Since the 2009 Iranian protests, web videos have established a global bottom-up aesthetics of resistance. Clips of revolts and protests not only amplify the visibility of political controversies by the formerly unheard and unseen, but also enable sensory perception of interferences between the fields of social and media morphology.

This lecture deals with the role of mobile-phone videos and YouTube-distributed “news coverage” in contemporary social movements, concentrating on the 2011 occupation of Syntagma Square in Athens. It investigates how phone uploads and live streaming became important agents of a new mode of mobilization and organization, generating contentious politics and mimetic effects between the different transnational movements, while political organizations, public appeals or a common declaration of goals became secondary. Taking into account synchronization, simultaneity and liveness, it examines how the visual affectivity of those assembled translates into bodies in space forming democracies – now! Present democracies.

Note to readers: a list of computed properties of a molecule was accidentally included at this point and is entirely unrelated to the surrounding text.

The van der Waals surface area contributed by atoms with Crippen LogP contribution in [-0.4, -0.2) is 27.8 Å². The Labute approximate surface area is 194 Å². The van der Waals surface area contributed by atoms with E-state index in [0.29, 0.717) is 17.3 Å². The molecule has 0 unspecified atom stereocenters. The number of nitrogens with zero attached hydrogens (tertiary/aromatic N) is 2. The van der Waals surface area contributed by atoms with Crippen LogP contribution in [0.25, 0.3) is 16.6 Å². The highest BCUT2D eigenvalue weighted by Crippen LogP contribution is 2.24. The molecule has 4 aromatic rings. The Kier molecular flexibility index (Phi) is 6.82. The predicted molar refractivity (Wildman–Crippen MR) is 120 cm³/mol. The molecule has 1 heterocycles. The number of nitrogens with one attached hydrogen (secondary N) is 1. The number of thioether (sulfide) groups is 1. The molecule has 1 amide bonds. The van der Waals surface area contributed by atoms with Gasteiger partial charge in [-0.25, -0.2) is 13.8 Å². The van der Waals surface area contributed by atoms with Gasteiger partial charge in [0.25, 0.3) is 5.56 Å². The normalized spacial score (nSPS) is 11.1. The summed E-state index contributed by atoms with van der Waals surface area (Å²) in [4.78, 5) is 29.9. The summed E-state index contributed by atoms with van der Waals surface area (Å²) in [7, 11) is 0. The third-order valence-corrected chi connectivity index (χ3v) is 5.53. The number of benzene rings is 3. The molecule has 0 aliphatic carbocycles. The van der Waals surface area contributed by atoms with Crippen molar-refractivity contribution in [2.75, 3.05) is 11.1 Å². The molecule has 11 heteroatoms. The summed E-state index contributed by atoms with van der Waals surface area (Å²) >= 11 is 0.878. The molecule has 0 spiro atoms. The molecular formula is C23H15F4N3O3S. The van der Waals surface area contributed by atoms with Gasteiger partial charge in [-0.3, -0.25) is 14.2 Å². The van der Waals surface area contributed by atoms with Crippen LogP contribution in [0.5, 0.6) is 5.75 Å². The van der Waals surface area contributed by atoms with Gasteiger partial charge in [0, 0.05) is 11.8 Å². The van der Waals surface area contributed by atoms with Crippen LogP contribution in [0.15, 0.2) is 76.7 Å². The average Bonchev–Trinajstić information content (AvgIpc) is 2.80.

We will also look at documentations of Syntagma Square with regard to the crisis of representation in 2011’s square occupation movements: a collection of mobile-phone videos raising questions about multiperspectivity from within and the aesthetics of self-representation. Finally, we will ask: What does this mean for the politics of archiving, documentation and collective cultural memory?

Video Vortex #9 - re:assemblies of video | 28.2.-1.3.2013
Centre for Digital Cultures | Leuphana University Lüneburg (Germany)

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